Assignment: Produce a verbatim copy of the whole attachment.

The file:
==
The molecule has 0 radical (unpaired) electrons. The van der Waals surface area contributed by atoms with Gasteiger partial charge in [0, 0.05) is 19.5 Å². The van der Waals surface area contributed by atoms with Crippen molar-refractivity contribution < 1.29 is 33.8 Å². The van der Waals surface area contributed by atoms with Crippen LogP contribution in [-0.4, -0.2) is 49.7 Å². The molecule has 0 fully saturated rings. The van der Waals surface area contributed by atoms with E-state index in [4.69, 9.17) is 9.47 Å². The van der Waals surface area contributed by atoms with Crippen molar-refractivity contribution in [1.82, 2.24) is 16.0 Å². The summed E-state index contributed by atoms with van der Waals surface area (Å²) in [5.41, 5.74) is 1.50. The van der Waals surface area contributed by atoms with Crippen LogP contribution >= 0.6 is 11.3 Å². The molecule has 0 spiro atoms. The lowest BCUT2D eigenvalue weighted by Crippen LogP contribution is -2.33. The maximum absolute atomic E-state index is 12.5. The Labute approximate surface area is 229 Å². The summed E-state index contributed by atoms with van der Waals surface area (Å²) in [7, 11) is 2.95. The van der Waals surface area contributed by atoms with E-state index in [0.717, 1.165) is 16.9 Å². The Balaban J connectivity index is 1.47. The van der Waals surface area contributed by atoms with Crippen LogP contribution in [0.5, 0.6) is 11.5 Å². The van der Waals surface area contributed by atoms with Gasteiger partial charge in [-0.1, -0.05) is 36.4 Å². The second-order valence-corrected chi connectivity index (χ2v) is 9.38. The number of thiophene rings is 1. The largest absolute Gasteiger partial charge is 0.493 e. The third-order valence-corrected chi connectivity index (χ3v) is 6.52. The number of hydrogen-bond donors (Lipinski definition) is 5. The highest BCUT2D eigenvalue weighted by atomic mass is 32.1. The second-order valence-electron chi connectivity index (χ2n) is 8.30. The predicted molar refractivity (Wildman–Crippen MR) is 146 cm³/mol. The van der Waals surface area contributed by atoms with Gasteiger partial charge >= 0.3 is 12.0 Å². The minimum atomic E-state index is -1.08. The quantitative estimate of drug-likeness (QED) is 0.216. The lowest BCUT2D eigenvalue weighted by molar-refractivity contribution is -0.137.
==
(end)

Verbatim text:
The molecule has 0 radical (unpaired) electrons. The van der Waals surface area contributed by atoms with Gasteiger partial charge in [0, 0.05) is 19.5 Å². The van der Waals surface area contributed by atoms with Crippen molar-refractivity contribution < 1.29 is 33.8 Å². The van der Waals surface area contributed by atoms with Crippen LogP contribution in [-0.4, -0.2) is 49.7 Å². The molecule has 0 fully saturated rings. The van der Waals surface area contributed by atoms with E-state index in [4.69, 9.17) is 9.47 Å². The van der Waals surface area contributed by atoms with Crippen molar-refractivity contribution in [1.82, 2.24) is 16.0 Å². The summed E-state index contributed by atoms with van der Waals surface area (Å²) in [5.41, 5.74) is 1.50. The van der Waals surface area contributed by atoms with Crippen LogP contribution >= 0.6 is 11.3 Å². The molecule has 0 spiro atoms. The lowest BCUT2D eigenvalue weighted by Crippen LogP contribution is -2.33. The maximum absolute atomic E-state index is 12.5. The Labute approximate surface area is 229 Å². The summed E-state index contributed by atoms with van der Waals surface area (Å²) in [7, 11) is 2.95. The van der Waals surface area contributed by atoms with E-state index in [0.717, 1.165) is 16.9 Å². The Balaban J connectivity index is 1.47. The van der Waals surface area contributed by atoms with Crippen LogP contribution in [0.5, 0.6) is 11.5 Å². The van der Waals surface area contributed by atoms with Gasteiger partial charge in [-0.1, -0.05) is 36.4 Å². The second-order valence-corrected chi connectivity index (χ2v) is 9.38. The number of thiophene rings is 1. The largest absolute Gasteiger partial charge is 0.493 e. The third-order valence-corrected chi connectivity index (χ3v) is 6.52. The number of hydrogen-bond donors (Lipinski definition) is 5. The highest BCUT2D eigenvalue weighted by atomic mass is 32.1. The second-order valence-electron chi connectivity index (χ2n) is 8.30. The predicted molar refractivity (Wildman–Crippen MR) is 146 cm³/mol. The van der Waals surface area contributed by atoms with Gasteiger partial charge >= 0.3 is 12.0 Å². The minimum atomic E-state index is -1.08. The quantitative estimate of drug-likeness (QED) is 0.216. The lowest BCUT2D eigenvalue weighted by molar-refractivity contribution is -0.137.